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dc.contributor.authorCarter, Geoffrey A.
dc.contributor.supervisorProf. Craig Buckley
dc.contributor.supervisorProf. Mark Ogden

Advanced zirconia-based materials have many important applications in electronics and medical applications, and of most interest to this research, solid oxide fuel cells (SOFC) which is a key technology for alternative and hydrogen-based energy generation. The SOFC in its most basic form is a device for converting hydrogen and oxygen into water with a resulting generation of power. Most SOFC manufacturers/developers are using zirconia doped with yttria as the electrolyte with variations on the amount of yttria. The SOFC places high demands on the ceramic components, placing significant demands on powder processing technology to enable fabrication of reliable components. It has been shown that the process of co-precipitation of three initially mixed chlorides, aluminium chloride, yttrium chloride and zirconium oxychloride in aqueous solutions, can produce an oxide powder that can be used in SOFC manufacture. Zirconia powders synthesised from aqueous solution in this way have been found, however, to include hard agglomerates which are detrimental to further processing and applications.Industrial manufacture of zirconia and zirconia-yttria products can best be summarised as four step operation; (1) hydrolyse of zirconyl chloride and mixing of other solutions, (2) precipitation, (3) calcination (4) forward processing for particle size, surface area and handle-ability characteristics . The use of aqueous solutions allows for lower costs of production and reduced waste. However such production is hampered by limited understanding of the fundamental chemistry particularly during aqueous processing which limits the development of better powders for the widespread use of SOFC’s. The aim of this project was to develop an understanding of these problems based on an industrial process that is in use within Western Australia. The work has been broken up into five sections, with the first four dealing with predominately non-stabilized zirconia and tracks the process from aqueous chemistry through to final ceramic. The final section does the same for a 3 mole% yttrium partially stabilised zirconia.The influence of concentration and added chloride salts on the solution speciation of zirconyl chloride solutions, and the precipitate formed upon addition of aqueous ammonia, has been investigated using a combination of techniques, such as SAXS, DLS, ICP-OES, TEM and SEM.To further investigate the precipitation process the effect of pH of precipitation, starting solution concentration, and agitation levels on the particle size of hydrous zirconia precipitates have been investigated. The pH of precipitation was also found to have a significant impact on the type of hydrous zirconia produced. TGA/DTA, micro combustion and TEM / EDS were used to investigate the difference in the powders produced at pH 3 and 12.The two hydrous zirconium manufactured at pH 3 and 12 have been studied as further processing consistent with industrial procedures was undertaken, including how the differences in structure due to the pH of precipitation, may effect the calcination, in situ and ex situ x-ray diffraction was used for this.With the knowledge developed thus far, two 3 mol% partially stabilised zirconia (P-SZ) samples suitable for the SOFC market were manufactured from solutions through to ceramics.The combination of SAXS, DLS, in situ XRD, TEM, ICP, TGA/DTA, micro combustion, and standard ceramic testing was found to be excellent for providing comprehensive information on changes through an industrial process and will allow optimisation to produce powders suitable for SOFC applications.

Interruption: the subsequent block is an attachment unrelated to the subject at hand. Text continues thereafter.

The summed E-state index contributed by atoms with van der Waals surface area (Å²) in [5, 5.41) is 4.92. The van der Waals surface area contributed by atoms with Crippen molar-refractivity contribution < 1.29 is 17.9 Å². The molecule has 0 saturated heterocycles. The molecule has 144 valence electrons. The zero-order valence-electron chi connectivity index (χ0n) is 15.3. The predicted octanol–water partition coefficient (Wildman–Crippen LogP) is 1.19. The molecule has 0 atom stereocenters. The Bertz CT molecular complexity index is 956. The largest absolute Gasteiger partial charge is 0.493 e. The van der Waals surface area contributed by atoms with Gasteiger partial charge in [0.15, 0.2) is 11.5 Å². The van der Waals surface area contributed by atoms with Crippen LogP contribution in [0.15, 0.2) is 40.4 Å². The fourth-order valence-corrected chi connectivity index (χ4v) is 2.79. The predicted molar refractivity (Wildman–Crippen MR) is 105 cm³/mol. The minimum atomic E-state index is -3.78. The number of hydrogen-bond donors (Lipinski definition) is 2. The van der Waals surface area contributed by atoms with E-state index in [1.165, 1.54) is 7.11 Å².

dc.publisherCurtin University
dc.subjectadvanced zirconia-based materials
dc.subjectsolid oxide fuel cells (SOFC)
dc.subjectmedical applications
dc.subjectelectronics applications
dc.titleControlling precipitation of value added zirconia
curtin.accessStatusOpen access
curtin.facultyFaculty of Science, Department of Applied Chemistry

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